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US STOCKS-Slowing job growth weighs on Wall St; new…

By Chuck Mikolajczak

NEW YORK, Aug 7 – Wall Street’s main indexes fell on Friday as data showed a sharp slowdown in U.S. employment growth, and investors turned their attention toward the likelihood of another fiscal stimulus bill to buttress the economy from a pandemic-induced recession.

With the benchmark S&P 500 index now about 1.5% below its record high, defensive sectors including utilities and real estate were among the gainers. Tech-related stocks, which have fueled a Wall Street rally since March, posted the biggest declines and helped push the Nasdaq down more than 1%.

Along the same line, value names, which have been unable to close the performance gap with growth stocks in recent years, advanced. The S&P 500 value index rose 0.60% while the S&P 500 growth index lost 0.99%.

The U.S. Labor Department’s closely watched report showed nonfarm payrolls increased 1.76 million in July, much lower than the record 4.8 million in June.

However, the figure still topped economists’ expectations and analysts said it could take the pressure off Congress to agree on a relief bill after weeks of wrangling. Differences have partly centered around continuing an extra $600-per-week in unemployment benefits.

“A big miss, a big disappointment, or a very large exceeding expectations would have hardened positions (in Congress) and would have increased the divide,” said Michael Arone, chief investment strategist at State Street Global Advisors in Boston.

“In terms of fiscal policy, the fact the number came in a little better than expected, fairly close to consensus, it puts fiscal policy on a similar path so that neither side is going to be able to dig in here and say ‘the bill is too big,’ or ‘we need to do that much more.'”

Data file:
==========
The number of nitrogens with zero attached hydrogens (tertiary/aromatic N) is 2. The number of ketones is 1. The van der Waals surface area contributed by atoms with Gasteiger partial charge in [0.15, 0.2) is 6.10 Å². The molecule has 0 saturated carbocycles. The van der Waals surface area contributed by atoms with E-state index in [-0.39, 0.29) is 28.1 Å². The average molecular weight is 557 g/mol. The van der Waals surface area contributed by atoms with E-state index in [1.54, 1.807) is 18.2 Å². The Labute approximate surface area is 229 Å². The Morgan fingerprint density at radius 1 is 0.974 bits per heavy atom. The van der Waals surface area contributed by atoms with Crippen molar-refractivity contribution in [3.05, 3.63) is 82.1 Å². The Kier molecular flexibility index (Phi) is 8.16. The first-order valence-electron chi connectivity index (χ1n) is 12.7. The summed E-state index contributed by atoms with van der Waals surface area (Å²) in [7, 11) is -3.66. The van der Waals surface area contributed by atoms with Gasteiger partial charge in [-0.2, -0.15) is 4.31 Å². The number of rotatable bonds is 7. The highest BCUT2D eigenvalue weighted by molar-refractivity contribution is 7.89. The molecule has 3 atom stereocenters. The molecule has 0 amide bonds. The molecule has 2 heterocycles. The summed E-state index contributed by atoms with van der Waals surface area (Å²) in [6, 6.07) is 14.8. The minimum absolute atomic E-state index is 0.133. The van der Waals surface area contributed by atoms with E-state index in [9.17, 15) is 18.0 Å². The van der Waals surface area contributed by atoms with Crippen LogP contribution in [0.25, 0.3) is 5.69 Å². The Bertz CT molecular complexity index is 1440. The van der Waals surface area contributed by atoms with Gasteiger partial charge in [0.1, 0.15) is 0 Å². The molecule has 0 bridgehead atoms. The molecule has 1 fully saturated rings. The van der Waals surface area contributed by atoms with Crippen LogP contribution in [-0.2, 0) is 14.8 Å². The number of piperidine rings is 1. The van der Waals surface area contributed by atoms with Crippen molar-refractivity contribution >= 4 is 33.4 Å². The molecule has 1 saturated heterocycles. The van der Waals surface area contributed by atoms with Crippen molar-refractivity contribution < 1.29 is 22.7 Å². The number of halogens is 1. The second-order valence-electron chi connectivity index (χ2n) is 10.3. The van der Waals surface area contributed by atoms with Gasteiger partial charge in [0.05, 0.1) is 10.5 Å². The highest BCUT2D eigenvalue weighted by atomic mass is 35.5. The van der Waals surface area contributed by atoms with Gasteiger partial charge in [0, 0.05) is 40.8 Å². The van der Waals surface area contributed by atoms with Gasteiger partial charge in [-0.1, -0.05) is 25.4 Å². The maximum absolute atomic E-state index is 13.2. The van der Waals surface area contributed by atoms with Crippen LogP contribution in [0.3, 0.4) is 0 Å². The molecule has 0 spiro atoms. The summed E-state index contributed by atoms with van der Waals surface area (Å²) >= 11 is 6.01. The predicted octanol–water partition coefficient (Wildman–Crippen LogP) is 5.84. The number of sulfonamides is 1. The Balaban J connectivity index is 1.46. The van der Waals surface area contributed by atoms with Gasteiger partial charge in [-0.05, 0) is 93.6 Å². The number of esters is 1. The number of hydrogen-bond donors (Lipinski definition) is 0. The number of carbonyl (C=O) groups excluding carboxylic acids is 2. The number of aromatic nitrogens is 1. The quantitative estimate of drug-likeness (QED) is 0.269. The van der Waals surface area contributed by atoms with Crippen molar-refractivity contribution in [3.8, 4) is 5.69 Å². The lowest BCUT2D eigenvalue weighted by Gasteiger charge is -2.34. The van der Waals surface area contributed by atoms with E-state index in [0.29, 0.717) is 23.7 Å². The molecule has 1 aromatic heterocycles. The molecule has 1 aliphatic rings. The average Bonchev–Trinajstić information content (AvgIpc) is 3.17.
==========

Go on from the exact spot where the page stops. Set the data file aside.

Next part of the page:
Democrats in Congress said on Friday they had offered to reduce a proposed coronavirus aid package by a trillion dollars if Republicans would add a trillion to their counter-offer, but Treasury Secretary Steven Mnuchin, one of the White House negotiators, called the proposal a “non-starter.”

The Dow Jones Industrial Average fell 75.26 points, or 0.27%, to 27,311.72, the S&P 500 lost 12.31 points, or 0.37%, to 3,336.85 and the Nasdaq Composite dropped 139.64 points, or 1.26%, to 10,968.43.

The declines put the Nasdaq on track to snap a seven-session streak of gains, with the Dow and S&P poised to snap five-session win streaks. Each of the three major averages were on pace for weekly gains.

With the second-quarter corporate earnings season largely over, about 82% of S&P 500 companies that have reported so far have beaten dramatically lowered estimates, with earnings on average coming in 22.5% above expectations, the highest on record.

T-Mobile US Inc jumped 5.80% as it added more-than-expected monthly phone subscribers and said it had overtaken rival AT&T Inc as the second-largest U.S. wireless provider. The stock was the biggest gainer on the S&P communication services index.

Uber fell 5.92% as demand for its ride-hailing trips only marginally recovered from pandemic rock-bottom in the second quarter, even as its food-delivery segment saw double the orders.

Meanwhile, President Donald Trump late on Thursday unveiled sweeping bans on U.S. transactions with the Chinese owners of messaging app WeChat and video-sharing app TikTok. In response, China said the companies complied with U.S. laws and warned Washington would have to “bear the consequences” of its action.

New York-listed Tencent Music Entertainment Group, which was spun off from WeChat-owner Tencent Holdings Ltd in 2018, fell 4.38%, while Facebook Inc jumped 1.80%.

Microsoft Corp, which is seeking to buy TikTok’s U.S. operations, was down 2.14% %. U.S.-listed Chinese stocks such as Baidu Inc, Alibaba Group Holding and JD.com Inc also declined.

Advancing issues outnumbered declining ones on the NYSE by a 1.13-to-1 ratio; on Nasdaq, a 1.07-to-1 ratio favored advancers.

The S&P 500 posted 33 new 52-week highs and no new lows; the Nasdaq Composite recorded 111 new highs and seven new lows. (Additonal reporting by Herbert Lash; Editing by Tom Brown)

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